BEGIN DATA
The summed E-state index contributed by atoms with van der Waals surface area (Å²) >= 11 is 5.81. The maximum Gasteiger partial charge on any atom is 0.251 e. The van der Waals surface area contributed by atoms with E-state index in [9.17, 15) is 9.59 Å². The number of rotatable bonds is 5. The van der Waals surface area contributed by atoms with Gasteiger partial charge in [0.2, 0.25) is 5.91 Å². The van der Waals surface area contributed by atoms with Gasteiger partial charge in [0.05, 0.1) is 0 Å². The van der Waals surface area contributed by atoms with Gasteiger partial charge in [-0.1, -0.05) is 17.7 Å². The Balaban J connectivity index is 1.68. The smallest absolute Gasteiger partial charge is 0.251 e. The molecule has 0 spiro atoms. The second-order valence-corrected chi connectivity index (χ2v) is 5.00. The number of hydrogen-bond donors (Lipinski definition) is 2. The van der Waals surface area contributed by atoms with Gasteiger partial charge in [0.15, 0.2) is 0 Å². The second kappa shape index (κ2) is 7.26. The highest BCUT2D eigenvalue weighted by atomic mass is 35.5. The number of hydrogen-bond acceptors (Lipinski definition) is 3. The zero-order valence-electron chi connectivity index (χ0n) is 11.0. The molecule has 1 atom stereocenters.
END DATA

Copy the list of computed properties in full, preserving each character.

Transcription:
The summed E-state index contributed by atoms with van der Waals surface area (Å²) >= 11 is 5.81. The maximum Gasteiger partial charge on any atom is 0.251 e. The van der Waals surface area contributed by atoms with E-state index in [9.17, 15) is 9.59 Å². The number of rotatable bonds is 5. The van der Waals surface area contributed by atoms with Gasteiger partial charge in [0.2, 0.25) is 5.91 Å². The van der Waals surface area contributed by atoms with Gasteiger partial charge in [0.05, 0.1) is 0 Å². The van der Waals surface area contributed by atoms with Gasteiger partial charge in [-0.1, -0.05) is 17.7 Å². The Balaban J connectivity index is 1.68. The smallest absolute Gasteiger partial charge is 0.251 e. The molecule has 0 spiro atoms. The second-order valence-corrected chi connectivity index (χ2v) is 5.00. The number of hydrogen-bond donors (Lipinski definition) is 2. The van der Waals surface area contributed by atoms with Gasteiger partial charge in [0.15, 0.2) is 0 Å². The second kappa shape index (κ2) is 7.26. The highest BCUT2D eigenvalue weighted by atomic mass is 35.5. The number of hydrogen-bond acceptors (Lipinski definition) is 3. The zero-order valence-electron chi connectivity index (χ0n) is 11.0. The molecule has 1 atom stereocenters.